It may seem like the crust recipe doesn't have enough butter but there is enough.  When you pat the crust into the pan, you can leave the crust a little bit raised on the outside edges to hold the filling in or you can flatten the crust out completely.  I used a tiny butter knife to push down the edges and make it completely flat.

You can buy roasted hazelnuts, either at Trader Joe's or in the baking section of the supermarket.  It makes life a lot easier if you don't have to roast the hazelnuts yourself.  If you can't find hazelnuts, the hazelnut crunch recipe will still work.  It will just be slightly less hazelnutty and less crunchy.

I melted the chocolate and butter in a double-boiler I made by putting a large bowl in a pan with a small amount of water, where the bowl was larger than the pan so that the bottom of the bowl didn't touch the water.  I used a roux whisk (aka a flat whisk) to make sure that there were no lumps.  You can also just melt the butter and chocolate in the microwave.  Be sure to microwave in small time increments (like 15 seconds or so) or you will burn the chocolate.

I spread the crunch out on a cookie sheet covered with a piece of parchment paper to get it flat, and then I just put the parchment paper directly in the freezer.  This meant that I didn't have to waste a cookie sheet by leaving it in the freezer for several hours.

There were some larger chunks of hazelnut crunch that didn't break up very easily when I first pulled it out of the freeze, so I let it sit for about 10 minutes and the chocolate loosened up enough to break everything up.  The hazelnut crunch stayed cohesive at room temperature and didn't melt, but it did start to melt a bit when I was breaking it up by hand.  It turned out fine.

Nutella Cheesecake with Hazelnut Crunch Topping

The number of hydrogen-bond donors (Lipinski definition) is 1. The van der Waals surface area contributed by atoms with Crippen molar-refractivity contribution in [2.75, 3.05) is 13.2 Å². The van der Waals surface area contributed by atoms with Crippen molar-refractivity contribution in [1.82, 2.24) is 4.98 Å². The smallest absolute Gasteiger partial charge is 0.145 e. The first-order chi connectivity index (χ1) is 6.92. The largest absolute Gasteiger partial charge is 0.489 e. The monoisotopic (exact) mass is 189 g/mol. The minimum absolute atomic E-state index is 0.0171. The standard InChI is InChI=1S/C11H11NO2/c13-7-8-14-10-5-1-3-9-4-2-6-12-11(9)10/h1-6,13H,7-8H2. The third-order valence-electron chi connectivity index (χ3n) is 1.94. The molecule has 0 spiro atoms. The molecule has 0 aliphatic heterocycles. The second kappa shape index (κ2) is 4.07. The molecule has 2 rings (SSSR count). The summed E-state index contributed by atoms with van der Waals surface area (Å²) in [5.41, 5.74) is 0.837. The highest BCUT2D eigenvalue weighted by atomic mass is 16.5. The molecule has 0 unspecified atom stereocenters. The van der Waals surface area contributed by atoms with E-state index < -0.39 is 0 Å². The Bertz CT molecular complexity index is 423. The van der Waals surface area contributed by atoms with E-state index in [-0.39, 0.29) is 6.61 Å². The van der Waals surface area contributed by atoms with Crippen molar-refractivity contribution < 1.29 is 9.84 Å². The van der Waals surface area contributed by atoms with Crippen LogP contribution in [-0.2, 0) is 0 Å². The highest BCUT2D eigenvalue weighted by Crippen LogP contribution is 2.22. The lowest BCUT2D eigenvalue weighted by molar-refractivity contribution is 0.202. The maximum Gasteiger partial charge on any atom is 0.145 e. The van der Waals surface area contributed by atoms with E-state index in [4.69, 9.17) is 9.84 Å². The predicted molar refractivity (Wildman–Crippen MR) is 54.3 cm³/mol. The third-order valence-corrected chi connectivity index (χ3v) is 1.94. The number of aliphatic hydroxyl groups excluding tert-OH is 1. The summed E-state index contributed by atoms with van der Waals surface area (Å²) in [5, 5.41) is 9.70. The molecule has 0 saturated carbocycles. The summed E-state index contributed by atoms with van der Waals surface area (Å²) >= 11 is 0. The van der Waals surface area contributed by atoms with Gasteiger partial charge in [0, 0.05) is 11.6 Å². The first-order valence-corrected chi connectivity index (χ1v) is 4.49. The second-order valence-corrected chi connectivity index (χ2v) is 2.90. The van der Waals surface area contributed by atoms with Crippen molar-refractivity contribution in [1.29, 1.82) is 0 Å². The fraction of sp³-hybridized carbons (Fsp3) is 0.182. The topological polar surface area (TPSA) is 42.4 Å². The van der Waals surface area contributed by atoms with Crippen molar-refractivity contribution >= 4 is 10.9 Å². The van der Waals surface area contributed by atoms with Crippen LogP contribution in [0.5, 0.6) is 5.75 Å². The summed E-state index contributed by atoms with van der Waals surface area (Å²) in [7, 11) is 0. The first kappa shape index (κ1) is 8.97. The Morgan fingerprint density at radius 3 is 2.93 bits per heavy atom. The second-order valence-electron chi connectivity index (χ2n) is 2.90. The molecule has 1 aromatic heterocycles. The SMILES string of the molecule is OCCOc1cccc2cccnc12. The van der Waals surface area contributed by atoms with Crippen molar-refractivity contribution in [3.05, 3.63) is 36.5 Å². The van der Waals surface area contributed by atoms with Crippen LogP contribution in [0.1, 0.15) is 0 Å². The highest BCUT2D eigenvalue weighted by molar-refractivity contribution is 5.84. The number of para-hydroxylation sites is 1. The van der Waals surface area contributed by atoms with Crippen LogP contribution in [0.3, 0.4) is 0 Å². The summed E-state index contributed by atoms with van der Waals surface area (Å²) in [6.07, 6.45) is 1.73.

Original cheesecake recipe from Jo Cooks; Devil's food cake with hazelnut crunch from Bon Appetit

Nutella Cheesecake


For the crust:
  • 3 cups (10 oz) of graham crackers
  • 1/4 cup granulated sugar
  • 1/2 cup melted butter

For the filling:
  • 800 gr of cream cheese (25.6 ounces)
  • 4 eggs
  • 3/4 cup of sugar
  • 3 tbsp flour
  • 1/4 cup of milk
  • 1 jar nutella (optional)
  • 1 tsp vanilla


In a food processor, add the crackers, melted butter and sugar and pulse until well mixed. Take the mixture and spread over the bottom of the cake pan, pressing down to cover the entire bottom of pan and a little bit up the side. Place pan in the fridge while you're making the filling.

Preheat oven to 350 degrees.

For the filling, add the cheese, sugar and flour and mix in a mixer on medium speed for about 2 minutes until the cheese is smooth. Scrape down the sides of the mixing bowl, then add the remainder of the ingredients and mix again on medium for another minute or so.  If you're adding nutella, mix it in now.  The filling should be very smooth.

Place the filling in the pan and bake in the oven at 350 for 15 minutes. After 15 minutes turn the oven down to 250 degrees and bake for another hour and a half (with an extra 30 to 45 minutes if you've added nutella). Take out of the oven and let cool out for about an hour, then place in the refrigerator for a couple hours to completely cool.

Hazelnut Crunch

  • 1/4 cup hazelnuts
  • 2 ounces semisweet or bittersweet chocolate (do not exceed 70%)
  • 2 tablespoons unsalted butter
  • 1/2 cup nutella
  • 3 cups toasted rice cereal (aka Rice Krispies)


Preheat oven to 350.  Line a rimmed baking sheet with parchment paper.  Spread out nuts on sheet.  Toast until fragrant, about 6-7 minutes.  Coarsely chop nuts; set aside.  Line same baking sheet with a fresh sheet of parchment paper; let cool.

Combine chocolate and butter in a medium heatproof bowl.  Set bowl over a large saucepan of simmering water.  Heat mixture, stirring often, until melted and smooth.  Remove bowl from over saucepan.  Stir in hazelnuts and nutella.  Fold in toasted rice cereal.  Spread mixture out on prepared sheet; don't worry about spreading it evenly.  Freeze until set, about 30 minutes.  Using your hands, break crunch into small pieces.

Hazelnut crunch can be made 4 hours ahead.  Cover and chill.

My 9" springform pan.

Upside down, with half of the extra parchment paper cut off.

Right side up, with the parchment paper to be used as a base.

Graham crackers.  They taste like they look.

Pulsed in the Cuisinart.

With the butter added.

I used a small knife to even out the edges.

After being refrigerated.

Adding nutella to the cheesecake batter.

In the San Francisco Bay Area, you can get milk in glass bottles from a local dairy.

Cream plug at the top.

First half of the cheesecake batter in the pan, with more nutella.
Second half of the cheesecake batter in the bowl, with less nutella.

My homemade double boiler for melting the chocolate and butter.